I'm not sure most nations really are opposed to prison labor -- it's pretty common in most of the countries I know something about. The reason against is close to what you suggest: if the labor is mandatory, then it does seem close to slavery; and if the labor is enticed e.g. through an attractive wage, then it seems that prisoners are getting too good a deal and are not really repaying society for the damage caused by their crime. Perhaps a reasonable compromise is to make the labor voluntary and to pay for it with a low salary and/or with some special perks (such as extra time in the library or exercise room, better food, additional visits, etc.).

I am often appalled by how sadistically Americans and people of other nations

I am often appalled by how sadistically Americans and people of other nations regard their criminals. I am appalled because that very sadism itself reduces people to the level of evil as the people we punish. But how does one go about confronting the absolutely wicked notion that because we dislike a persons behavior we should inflict pain on that person thereby perpetuating the evil. Perhaps it can be argued that on utilitarian grounds that some evil should be permitted if it allows less evil to result in total. But that seems to go against the instinct that their is something immoral about being the author of an evil action even if the ends supposedly justify the means. It seems like an ethical system that acknowledges the truth that punishment is nothing more than a perpetuation of evil is utterly impotent. Is there any way at all to resolve this fundamental contradiction between morality and reality?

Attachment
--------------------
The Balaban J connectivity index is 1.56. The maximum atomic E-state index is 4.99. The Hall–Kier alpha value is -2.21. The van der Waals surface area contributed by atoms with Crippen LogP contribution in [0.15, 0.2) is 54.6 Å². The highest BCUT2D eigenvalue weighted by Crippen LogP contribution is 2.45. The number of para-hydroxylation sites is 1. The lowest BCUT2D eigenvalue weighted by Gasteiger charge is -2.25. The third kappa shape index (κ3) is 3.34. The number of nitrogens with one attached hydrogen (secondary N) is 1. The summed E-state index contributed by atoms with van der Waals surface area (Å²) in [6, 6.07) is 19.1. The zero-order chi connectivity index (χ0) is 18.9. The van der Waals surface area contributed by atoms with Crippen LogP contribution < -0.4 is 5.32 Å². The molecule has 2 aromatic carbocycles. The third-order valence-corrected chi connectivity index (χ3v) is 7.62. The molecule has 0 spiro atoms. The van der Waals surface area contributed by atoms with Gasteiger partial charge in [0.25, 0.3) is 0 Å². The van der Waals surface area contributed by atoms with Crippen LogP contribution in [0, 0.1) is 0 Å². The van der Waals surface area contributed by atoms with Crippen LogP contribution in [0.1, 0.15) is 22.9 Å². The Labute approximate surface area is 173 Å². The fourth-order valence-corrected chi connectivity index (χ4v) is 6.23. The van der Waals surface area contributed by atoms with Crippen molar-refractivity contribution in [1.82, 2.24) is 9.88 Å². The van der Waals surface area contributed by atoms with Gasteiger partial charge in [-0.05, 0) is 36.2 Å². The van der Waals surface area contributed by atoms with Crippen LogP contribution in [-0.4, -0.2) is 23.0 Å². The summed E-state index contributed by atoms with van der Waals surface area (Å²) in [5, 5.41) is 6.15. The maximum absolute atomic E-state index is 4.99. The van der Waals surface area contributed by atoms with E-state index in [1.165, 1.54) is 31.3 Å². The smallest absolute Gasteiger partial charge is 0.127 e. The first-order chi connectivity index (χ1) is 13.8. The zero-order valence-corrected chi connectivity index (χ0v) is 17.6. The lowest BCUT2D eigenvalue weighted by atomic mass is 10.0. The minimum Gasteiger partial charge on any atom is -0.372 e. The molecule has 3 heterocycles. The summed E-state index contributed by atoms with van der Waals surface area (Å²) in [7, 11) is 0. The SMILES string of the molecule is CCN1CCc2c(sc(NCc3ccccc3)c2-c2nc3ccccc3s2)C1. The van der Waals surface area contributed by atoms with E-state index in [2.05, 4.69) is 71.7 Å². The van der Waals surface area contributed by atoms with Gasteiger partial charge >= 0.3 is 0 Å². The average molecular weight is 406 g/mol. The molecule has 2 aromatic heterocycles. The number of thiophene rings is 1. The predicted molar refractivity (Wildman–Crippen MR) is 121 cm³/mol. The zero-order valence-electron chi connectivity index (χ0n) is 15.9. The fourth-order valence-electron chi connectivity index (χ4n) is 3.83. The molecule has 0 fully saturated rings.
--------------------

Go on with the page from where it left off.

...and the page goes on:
There are a variety of ways of justifying punishment, not all utilitarian, and some would argue that punishing a criminal respects him or her since we apply a sanction to them which to some degree matches the crime. It is only sadistic if we enjoy their suffering, and surely most members of the public do not, especially as it is very expensive to incarcerate criminals. On your measure, causing any suffering at all is to bring about evil, and this is implausible. Sometimes offenders have to be brought face to face with the nature of their actions by punishing them, and they may reform or they may not, but they are not punished to make them suffer per se. The way in which this topic was described suggests that all punishment is evil, and we can easily think of cases where this is implausible.

Pages